When President Donald Trump stood with Senators Tom Cotten (R-LA) and David Perdue (R-GA) Wednesday at the White House to introduced the RAISE Act, it represented the first serious effort to reduce immigration since our current immigration system was instituted two generations ago.
The bill promises to cut legal immigration roughly in half and replace decades of ineffective criteria that have allowed mass third-world immigration with a “points system” that emphasizes ability to contribute to the American economy and assimilate to our English-speaking nation.
Since the Immigration and Nationality Act of 1965, popularly known as the Hart-Cellar act after its co-sponsors Rep. Phillip Hart (D-MI) and Rep. Emanuel Cellar (D-NY), legal immigration to the United States has exploded. Whereas, under the pre-1965 immigration regime, America admitted an average of fewer than 200,000 new immigrants a year, the Hart-Cellar Act rapidly removed barriers to entry and allowed typical yearly numbers to rise to more than quintuple.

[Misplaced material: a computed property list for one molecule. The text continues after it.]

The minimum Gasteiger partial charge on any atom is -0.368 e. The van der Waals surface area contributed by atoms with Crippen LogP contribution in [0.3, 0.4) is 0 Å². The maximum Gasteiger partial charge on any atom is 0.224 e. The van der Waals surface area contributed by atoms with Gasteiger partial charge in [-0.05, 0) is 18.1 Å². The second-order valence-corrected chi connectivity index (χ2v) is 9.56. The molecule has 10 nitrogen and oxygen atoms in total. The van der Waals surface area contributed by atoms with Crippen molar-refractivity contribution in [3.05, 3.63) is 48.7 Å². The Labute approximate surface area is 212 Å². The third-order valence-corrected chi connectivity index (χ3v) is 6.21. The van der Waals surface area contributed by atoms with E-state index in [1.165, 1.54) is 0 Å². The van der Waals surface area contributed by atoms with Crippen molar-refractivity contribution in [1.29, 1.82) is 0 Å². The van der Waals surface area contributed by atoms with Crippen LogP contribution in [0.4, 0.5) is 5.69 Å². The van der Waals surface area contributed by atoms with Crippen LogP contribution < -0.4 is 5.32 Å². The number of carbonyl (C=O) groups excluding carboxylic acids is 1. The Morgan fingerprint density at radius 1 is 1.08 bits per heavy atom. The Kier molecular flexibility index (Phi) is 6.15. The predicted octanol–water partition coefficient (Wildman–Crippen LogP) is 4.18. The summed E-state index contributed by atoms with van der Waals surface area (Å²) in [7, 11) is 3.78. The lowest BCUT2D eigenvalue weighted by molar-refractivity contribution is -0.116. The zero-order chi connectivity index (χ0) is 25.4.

Speaking in support of Hart-Cellar’s passage on the Senate floor, Sen. Ted Kennedy (D-MA) famously told this colleagues that, “[O]ur cities will not be flooded with a million immigrants annually … Secondly, the ethnic mix of this country will not be upset.”
In fact, since the 1965 Act, legal immigration has usually topped one million new arrivals per year. Census estimates from 2015 show that, under the current system, more than one-fifth of those in the United States will be foreign-born by 2060, an all-time high outpacing even the great “Ellis Island” wave of migration at the turn of the last century. Meanwhile, a 2008 study by the immigration restriction group Numbers USA shows that the decedents of post-1970 immigrants, mostly of a decidedly different “ethnic mix” than pre-1965 America, will make up 42 percent of the population by the same year.
In addition to massively expanding the amount and broadening the origins of legal immigrants, the 1965 Act changed the primary focus of the American immigration system to “family reunification,” a principle intended to reserve the lion’s share of the immigration quota for Americans’ relatives from abroad but which has, in practice, allowed “chain migration” by which one immigrant in turn can bring over an ever increasing circle of relatives, to become widespread. The RAISE Act seeks explicitly to end chain migration and return the focus of immigration to what benefits Americans. full story